“For these young people, ‘love the sinner, hate the sin’ is no longer an acceptable response to the complex reality of their lives. They want more. Like anyone else in this world, they want the opportunity to love and to be loved, and they are ready to fight for that right. Even when parents send them packing, a few are able to hold to the idea that God won’t give up on them so easily.”
“So what about queer Catholics? From what should they wash their hands? Your Eminence, I can’t answer that question without looking closely at the lives of each and everyone one of them. Neither can you. They are so varied, and have been so long ignored by the Church hierarchy, that there is no one place in the Tradition to which I can point and say, ‘Look there.’ The one thing I can say is that Nature — which might be the God of some atheists, but is certainly not our God — is not the standard by which to understand the lives of LGBT Catholics. Look for grace instead. If you want to see what God is making with our lives and our loves, if you want to help us grow further in that love, you need to spend more time listening to us. A lot more time.
“And you need to share what you hear with our brothers and sisters across the globe. Because the real challenge we face as a Church is not an attitude of ‘anything goes.’ Our real problem is that, like the resentful brother in the parable of the Prodigal Son, we are all afraid that someone is getting away with something while we are being good. Till he comes again, Jesus has placed you and your brother bishops, our elder siblings, in the role of the Father, who needs to tell us all, ‘Rejoice! Your brothers and sisters, married, celibate, and queer, were all dead, and now they are all alive!’ “
Joseph Amodeo, the actions’ organizer, reflected on these witnesses by putting them in the context of a November 2012 meeting he had with Cardinal Dolan about welcoming LGBT people into the church:
“Toward the end of our time together, Cardinal Dolan asked me what I expected him to do in light of Church teaching. In turn, I asked Cardinal Dolan to write a letter of welcome to the gay community. I suggested that he avoid sexuality and instead focus on the person. To my surprise, he agreed to write the letter and suggested that Catholic New York or his blog might be an appropriate venue. It’s what he said next that caught me off-guard: He said that he would share the letter with me in advance so as to make sure that it would be viewed as pastoral and sensitive to the LGBT experience. Sadly, that is not what ended up happening. And I wouldn’t mind if the resulting letter was a ‘welcome,’ but his recent blog post, ‘All Are Welcome,’ came with caveats and conditions. In many ways, a welcome with conditions is no welcome at all.”
Though the actions have been called “protests,” Amodeo explained that protest is not the intent, but that they are there to witness to human dignity:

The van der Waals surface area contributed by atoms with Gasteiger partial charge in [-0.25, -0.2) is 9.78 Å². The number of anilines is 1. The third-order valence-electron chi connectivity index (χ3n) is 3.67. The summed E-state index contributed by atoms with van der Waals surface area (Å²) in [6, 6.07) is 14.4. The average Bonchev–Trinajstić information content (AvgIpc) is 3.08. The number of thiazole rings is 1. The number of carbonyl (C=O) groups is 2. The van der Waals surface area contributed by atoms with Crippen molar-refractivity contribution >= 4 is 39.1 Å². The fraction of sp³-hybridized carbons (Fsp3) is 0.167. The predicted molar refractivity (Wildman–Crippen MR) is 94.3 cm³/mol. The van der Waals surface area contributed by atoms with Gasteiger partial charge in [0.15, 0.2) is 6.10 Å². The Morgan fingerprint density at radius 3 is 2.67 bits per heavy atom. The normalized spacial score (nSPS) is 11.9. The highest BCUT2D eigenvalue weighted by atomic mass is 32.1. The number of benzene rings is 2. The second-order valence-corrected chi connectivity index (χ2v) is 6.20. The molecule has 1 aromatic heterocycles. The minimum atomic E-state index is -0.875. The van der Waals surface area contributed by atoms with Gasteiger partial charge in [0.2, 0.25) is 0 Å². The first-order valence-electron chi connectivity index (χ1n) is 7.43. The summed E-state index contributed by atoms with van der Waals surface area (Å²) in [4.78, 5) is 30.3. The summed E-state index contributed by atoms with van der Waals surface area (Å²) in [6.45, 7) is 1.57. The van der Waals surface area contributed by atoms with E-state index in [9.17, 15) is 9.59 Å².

“Lastly, over the past few days, I have been reflecting on the greatest protest of all that occurs in churches around the country every Sunday: the sign of peace. In that moment, Christians around the world protest the very barriers that on the surface appear to divide us. At the instance upon which we share the sign of peace, we protest a world of judgment and violence to discover a moment of serenity defined not by differences, but by our common humanity.
“In the coming weeks, we will return to St. Patrick’s Cathedral with clean hearts filled with charity and our hands bearing witness to our own humanity. We can only hope that we will be permitted to share in the sign of peace, so that we may help to change hearts and minds to slowly see the inherent dignity of all people without exception.”
Catholics in New York City held a public witness this past weekend objecting to recent comments made by Cardinal Dolan, who wrote that welcoming LGBT people into the Church is equivalent to asking someone to wash their dirty hands before dinner.
Advocates attempted to enter St. Patrick’s Cathedral for 10:15am Mass on Sunday with hands covered in charcoal, symbolically alluding to the cardinal’s statements about dirty hands. The demonstrators were denied access by church security, and the NYC’ Police Department’s LGBT liaison informed them that only after washing their hands would they be allowed to enter.
One participant, Joseph Amodeo, wrote about his experiences in The Huffington Post, and the pain the literal exclusion of those witnessing from Mass:
“Today, myself and others knocked at the door of St. Patrick’s Cathedral, but the door was not opened, rather it was slammed in our faces…until today, I have never been denied a seat at Christ’s table. In fact, today marks the first day that I have ever felt disowned, abandoned, and lost…
“In response to the Archdiocese’s threat of arrest, we opted to remain outside where we stood in silent vigil with our palms turned out facing toward the main doors of Cathedral…[that] doors closed as we stood outside seem now to capture well the chill that we felt from the Cathedral’s staff as well as the Cardinal. Our peaceful presence was responded to with a resounding ‘you are not welcome.’…
“As someone who was reared Roman Catholic from the moment of birth, I have always known the Church and its community of believers to be a place of welcome and affirmation…Today, this childhood experience of ‘church’ stands in stark contrast to the cold and heartless response of the Archdiocese of New York and Cardinal Dolan to our presence at the Cathedral earlier today.”
However, even with emotions raw and the rejection still present, Amodeo realizes that it is not those standing outside who are most challenged, but the clergy and staff inside: